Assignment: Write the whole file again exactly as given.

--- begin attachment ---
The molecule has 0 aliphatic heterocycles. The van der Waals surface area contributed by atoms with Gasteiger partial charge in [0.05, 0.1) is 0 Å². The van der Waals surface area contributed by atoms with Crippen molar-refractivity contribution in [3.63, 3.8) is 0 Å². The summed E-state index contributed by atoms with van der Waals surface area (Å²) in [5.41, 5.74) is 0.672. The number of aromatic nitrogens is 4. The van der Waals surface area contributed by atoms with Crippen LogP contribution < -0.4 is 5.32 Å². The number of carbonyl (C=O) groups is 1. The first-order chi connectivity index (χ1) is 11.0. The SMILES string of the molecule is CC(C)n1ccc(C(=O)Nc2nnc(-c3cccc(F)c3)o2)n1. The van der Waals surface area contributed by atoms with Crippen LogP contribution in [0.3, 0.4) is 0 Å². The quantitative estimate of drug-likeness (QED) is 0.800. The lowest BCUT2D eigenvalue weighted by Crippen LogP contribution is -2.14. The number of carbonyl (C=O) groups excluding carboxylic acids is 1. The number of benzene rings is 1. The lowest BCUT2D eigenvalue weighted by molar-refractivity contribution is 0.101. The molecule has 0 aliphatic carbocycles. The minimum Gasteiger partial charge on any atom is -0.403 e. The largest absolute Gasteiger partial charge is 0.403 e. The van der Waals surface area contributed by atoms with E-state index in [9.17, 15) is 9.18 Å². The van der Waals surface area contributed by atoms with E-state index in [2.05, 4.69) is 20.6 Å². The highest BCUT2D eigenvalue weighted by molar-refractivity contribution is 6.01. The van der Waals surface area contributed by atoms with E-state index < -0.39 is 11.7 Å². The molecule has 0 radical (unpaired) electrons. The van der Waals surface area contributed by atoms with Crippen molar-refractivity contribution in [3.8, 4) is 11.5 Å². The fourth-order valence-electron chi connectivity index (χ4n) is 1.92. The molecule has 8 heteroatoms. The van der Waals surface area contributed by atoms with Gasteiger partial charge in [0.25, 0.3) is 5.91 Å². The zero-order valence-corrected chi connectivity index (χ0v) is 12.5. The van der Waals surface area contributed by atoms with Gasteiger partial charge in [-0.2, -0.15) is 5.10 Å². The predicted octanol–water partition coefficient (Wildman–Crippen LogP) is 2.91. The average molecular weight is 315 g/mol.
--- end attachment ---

The molecule has 0 aliphatic heterocycles. The van der Waals surface area contributed by atoms with Gasteiger partial charge in [0.05, 0.1) is 0 Å². The van der Waals surface area contributed by atoms with Crippen molar-refractivity contribution in [3.63, 3.8) is 0 Å². The summed E-state index contributed by atoms with van der Waals surface area (Å²) in [5.41, 5.74) is 0.672. The number of aromatic nitrogens is 4. The van der Waals surface area contributed by atoms with Crippen LogP contribution < -0.4 is 5.32 Å². The number of carbonyl (C=O) groups is 1. The first-order chi connectivity index (χ1) is 11.0. The SMILES string of the molecule is CC(C)n1ccc(C(=O)Nc2nnc(-c3cccc(F)c3)o2)n1. The van der Waals surface area contributed by atoms with Crippen LogP contribution in [0.3, 0.4) is 0 Å². The quantitative estimate of drug-likeness (QED) is 0.800. The lowest BCUT2D eigenvalue weighted by Crippen LogP contribution is -2.14. The number of carbonyl (C=O) groups excluding carboxylic acids is 1. The number of benzene rings is 1. The lowest BCUT2D eigenvalue weighted by molar-refractivity contribution is 0.101. The molecule has 0 aliphatic carbocycles. The minimum Gasteiger partial charge on any atom is -0.403 e. The largest absolute Gasteiger partial charge is 0.403 e. The van der Waals surface area contributed by atoms with E-state index in [9.17, 15) is 9.18 Å². The van der Waals surface area contributed by atoms with E-state index in [2.05, 4.69) is 20.6 Å². The highest BCUT2D eigenvalue weighted by molar-refractivity contribution is 6.01. The van der Waals surface area contributed by atoms with E-state index < -0.39 is 11.7 Å². The molecule has 0 radical (unpaired) electrons. The van der Waals surface area contributed by atoms with Crippen molar-refractivity contribution in [3.8, 4) is 11.5 Å². The fourth-order valence-electron chi connectivity index (χ4n) is 1.92. The molecule has 8 heteroatoms. The van der Waals surface area contributed by atoms with Gasteiger partial charge in [0.25, 0.3) is 5.91 Å². The zero-order valence-corrected chi connectivity index (χ0v) is 12.5. The van der Waals surface area contributed by atoms with Gasteiger partial charge in [-0.2, -0.15) is 5.10 Å². The predicted octanol–water partition coefficient (Wildman–Crippen LogP) is 2.91. The average molecular weight is 315 g/mol.